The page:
Do you ever see yourself giving up the show and just doing the podcast? Or is the end of “Real Time” not in sight?
It’s not in sight because I have a contract I just signed for… I can’t remember how many more years. But both parties, “Real Time” and HBO, are very happy with where we are going. It’s not like anything else on television. People see that show as the one place where there’s a real conversation between parties who are not already in their bubble. This country is way too tribal, and it’s very hard to find anything anywhere on television where people don’t already know what the other person is going to say and don’t already agree with it. It’s just a big echo chamber, and we’re fighting against that and always have been. I’m thrilled with what’s going on with “Real Time.” I’m not thrilled with the country. The country’s going to hell in a handcart, but it’s not my job to fix the country. But I’ll do what I can to comment on what’s going off the rails with the country. I just want to keep doing that as long as they’ll have me.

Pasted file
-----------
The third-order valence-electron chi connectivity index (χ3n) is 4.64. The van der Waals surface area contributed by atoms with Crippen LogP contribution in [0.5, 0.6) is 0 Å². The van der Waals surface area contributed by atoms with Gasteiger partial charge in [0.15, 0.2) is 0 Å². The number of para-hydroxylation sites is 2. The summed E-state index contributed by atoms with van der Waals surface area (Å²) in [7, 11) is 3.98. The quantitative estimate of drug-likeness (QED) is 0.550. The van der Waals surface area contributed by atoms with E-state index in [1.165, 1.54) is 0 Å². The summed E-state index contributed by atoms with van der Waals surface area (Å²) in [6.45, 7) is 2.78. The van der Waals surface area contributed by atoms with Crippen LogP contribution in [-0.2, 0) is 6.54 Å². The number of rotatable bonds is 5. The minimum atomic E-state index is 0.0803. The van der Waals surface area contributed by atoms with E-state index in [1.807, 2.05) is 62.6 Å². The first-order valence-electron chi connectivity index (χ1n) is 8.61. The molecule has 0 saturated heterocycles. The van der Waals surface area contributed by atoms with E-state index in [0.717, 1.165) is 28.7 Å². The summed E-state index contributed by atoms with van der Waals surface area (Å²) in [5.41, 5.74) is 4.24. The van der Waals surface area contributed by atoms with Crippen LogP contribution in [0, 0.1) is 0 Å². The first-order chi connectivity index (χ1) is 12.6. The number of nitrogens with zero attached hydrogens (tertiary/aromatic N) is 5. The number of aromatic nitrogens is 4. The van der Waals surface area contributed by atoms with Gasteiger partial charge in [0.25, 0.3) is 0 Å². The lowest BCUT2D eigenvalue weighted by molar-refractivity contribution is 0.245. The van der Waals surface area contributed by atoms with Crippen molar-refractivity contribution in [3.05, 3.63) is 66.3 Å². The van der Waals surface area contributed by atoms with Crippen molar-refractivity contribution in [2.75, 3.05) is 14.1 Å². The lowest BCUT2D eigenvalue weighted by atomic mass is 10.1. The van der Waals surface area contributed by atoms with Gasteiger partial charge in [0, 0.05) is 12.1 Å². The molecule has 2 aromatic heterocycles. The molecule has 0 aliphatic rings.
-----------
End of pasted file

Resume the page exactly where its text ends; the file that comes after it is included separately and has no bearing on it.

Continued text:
You’ve had some pretty provocative guests on “Real Time” over the years, like Milo Yiannopoulos and Ann Coulter. Many argue that these people have dangerous opinions, and that it’s irresponsible to give them a platform on your show. How do you respond to that?